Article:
Commercial and military service during the Great War
On 28 July 1914, the Great War began. Titanic initially remained in commercial service under Captain Edward John Smith. As a wartime measure, she was painted in a grey colour scheme, portholes were blocked, and lights on deck were turned off to make the ship less visible.
The first few wartime voyages were packed with Americans trapped in Europe, eager to return home, although the eastbound journeys carried few passengers. By mid-October, bookings had fallen sharply as the threat from German U-boats became increasingly serious, and White Star Line decided to withdraw Titanic from commercial service. On 21 October 1914, she left New York for Glasgow on her last commercial voyage of the war, though carrying only 153 passengers.
On the sixth day of a non-commercial voyage on 27 October, as Titanic passed near Lough Swilly off the north coast of Ireland, she received distress signals from the battleship HMS Audacious, which had struck a mine off Tory Island and was taking on water. Titanic, together with HMS Liverpool, rescued the crew of the Audacious and made several failed attempts to pull the ship with cables, but had to abandon her before the emptied ship exploded. The Royal Navy prohibited any public comments about the fate of Audacious since it would cause a national scandal. Most rescued passengers at Titanic only managed to disembark in Belfast on 2 November.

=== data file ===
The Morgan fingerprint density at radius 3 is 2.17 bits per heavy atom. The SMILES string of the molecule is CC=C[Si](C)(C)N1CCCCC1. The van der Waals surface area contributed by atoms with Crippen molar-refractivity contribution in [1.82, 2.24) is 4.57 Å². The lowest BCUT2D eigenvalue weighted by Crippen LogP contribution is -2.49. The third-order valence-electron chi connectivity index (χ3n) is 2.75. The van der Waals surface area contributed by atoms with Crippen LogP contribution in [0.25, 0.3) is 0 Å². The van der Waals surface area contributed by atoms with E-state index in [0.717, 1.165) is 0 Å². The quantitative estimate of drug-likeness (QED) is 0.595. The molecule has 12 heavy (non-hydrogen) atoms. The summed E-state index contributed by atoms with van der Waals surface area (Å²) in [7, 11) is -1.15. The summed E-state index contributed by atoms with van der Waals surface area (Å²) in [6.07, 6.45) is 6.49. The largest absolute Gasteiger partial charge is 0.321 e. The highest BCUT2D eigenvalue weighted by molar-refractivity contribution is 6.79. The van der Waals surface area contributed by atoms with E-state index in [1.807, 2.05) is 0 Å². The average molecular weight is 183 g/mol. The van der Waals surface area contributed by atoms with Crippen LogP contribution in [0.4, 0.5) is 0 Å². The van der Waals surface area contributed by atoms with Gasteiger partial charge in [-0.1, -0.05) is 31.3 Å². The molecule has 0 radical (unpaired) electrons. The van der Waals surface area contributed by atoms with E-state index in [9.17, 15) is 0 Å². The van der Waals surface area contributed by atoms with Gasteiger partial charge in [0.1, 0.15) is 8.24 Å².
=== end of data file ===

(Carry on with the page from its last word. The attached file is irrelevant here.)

In May 1915, Titanic was requisitioned by the Admiralty to be used as a troop transport, along with the Cunard liners Mauretania and Aquitania. The Admiralty had initially been reluctant to use large ocean liners as troop transports because of their vulnerability to enemy attack, however a shortage of ships gave them little choice. Stripped of her peacetime fittings and now armed with 12-pounders and 4.7-inch guns, the renamed HMT (Hired Military Transport) Titanic was converted to a troop ship, with the capacity to transport up to 6,000 troops. She first carried her full capacity of troops from Liverpool to Greece for the Gallipoli Campaign. On 1 October, lifeboats from the French ship Provincia which had been sunk by a U-boat that morning were sighted and 34 survivors rescued by Titanic. She made several more trooping journeys to the Mediterranean until early 1916, when the Gallipoli Campaign was abandoned.